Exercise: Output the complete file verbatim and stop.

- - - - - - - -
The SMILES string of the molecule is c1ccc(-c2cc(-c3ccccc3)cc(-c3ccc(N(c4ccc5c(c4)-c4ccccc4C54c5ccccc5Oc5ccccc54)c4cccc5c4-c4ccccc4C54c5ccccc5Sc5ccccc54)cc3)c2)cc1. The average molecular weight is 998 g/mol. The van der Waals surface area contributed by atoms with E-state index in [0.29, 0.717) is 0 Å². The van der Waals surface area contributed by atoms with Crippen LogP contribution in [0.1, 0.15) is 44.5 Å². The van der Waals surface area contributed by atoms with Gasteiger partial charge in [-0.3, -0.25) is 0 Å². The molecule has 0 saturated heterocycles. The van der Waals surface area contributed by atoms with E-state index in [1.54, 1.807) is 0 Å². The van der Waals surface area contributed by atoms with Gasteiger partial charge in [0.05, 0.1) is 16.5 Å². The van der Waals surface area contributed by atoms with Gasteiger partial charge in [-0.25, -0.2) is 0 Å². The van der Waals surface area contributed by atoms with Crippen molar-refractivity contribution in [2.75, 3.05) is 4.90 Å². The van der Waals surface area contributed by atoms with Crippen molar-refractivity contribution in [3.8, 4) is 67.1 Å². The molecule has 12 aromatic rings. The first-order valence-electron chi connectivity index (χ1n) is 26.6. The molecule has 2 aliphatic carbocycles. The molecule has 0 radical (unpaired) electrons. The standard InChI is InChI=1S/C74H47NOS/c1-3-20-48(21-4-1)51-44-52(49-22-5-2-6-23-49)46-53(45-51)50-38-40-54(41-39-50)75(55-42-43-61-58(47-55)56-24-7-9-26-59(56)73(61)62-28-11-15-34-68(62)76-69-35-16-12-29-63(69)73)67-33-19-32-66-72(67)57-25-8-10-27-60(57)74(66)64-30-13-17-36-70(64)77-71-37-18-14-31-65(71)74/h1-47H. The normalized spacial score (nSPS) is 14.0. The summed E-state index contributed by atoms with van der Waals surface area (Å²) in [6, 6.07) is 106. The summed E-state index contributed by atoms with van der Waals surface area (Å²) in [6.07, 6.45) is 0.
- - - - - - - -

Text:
The SMILES string of the molecule is c1ccc(-c2cc(-c3ccccc3)cc(-c3ccc(N(c4ccc5c(c4)-c4ccccc4C54c5ccccc5Oc5ccccc54)c4cccc5c4-c4ccccc4C54c5ccccc5Sc5ccccc54)cc3)c2)cc1. The average molecular weight is 998 g/mol. The van der Waals surface area contributed by atoms with E-state index in [0.29, 0.717) is 0 Å². The van der Waals surface area contributed by atoms with Crippen LogP contribution in [0.1, 0.15) is 44.5 Å². The van der Waals surface area contributed by atoms with Gasteiger partial charge in [-0.3, -0.25) is 0 Å². The molecule has 0 saturated heterocycles. The van der Waals surface area contributed by atoms with E-state index in [1.54, 1.807) is 0 Å². The van der Waals surface area contributed by atoms with Gasteiger partial charge in [0.05, 0.1) is 16.5 Å². The van der Waals surface area contributed by atoms with Gasteiger partial charge in [-0.25, -0.2) is 0 Å². The van der Waals surface area contributed by atoms with Crippen molar-refractivity contribution in [2.75, 3.05) is 4.90 Å². The van der Waals surface area contributed by atoms with Crippen molar-refractivity contribution in [3.8, 4) is 67.1 Å². The molecule has 12 aromatic rings. The first-order valence-electron chi connectivity index (χ1n) is 26.6. The molecule has 2 aliphatic carbocycles. The molecule has 0 radical (unpaired) electrons. The standard InChI is InChI=1S/C74H47NOS/c1-3-20-48(21-4-1)51-44-52(49-22-5-2-6-23-49)46-53(45-51)50-38-40-54(41-39-50)75(55-42-43-61-58(47-55)56-24-7-9-26-59(56)73(61)62-28-11-15-34-68(62)76-69-35-16-12-29-63(69)73)67-33-19-32-66-72(67)57-25-8-10-27-60(57)74(66)64-30-13-17-36-70(64)77-71-37-18-14-31-65(71)74/h1-47H. The normalized spacial score (nSPS) is 14.0. The summed E-state index contributed by atoms with van der Waals surface area (Å²) in [6, 6.07) is 106. The summed E-state index contributed by atoms with van der Waals surface area (Å²) in [6.07, 6.45) is 0.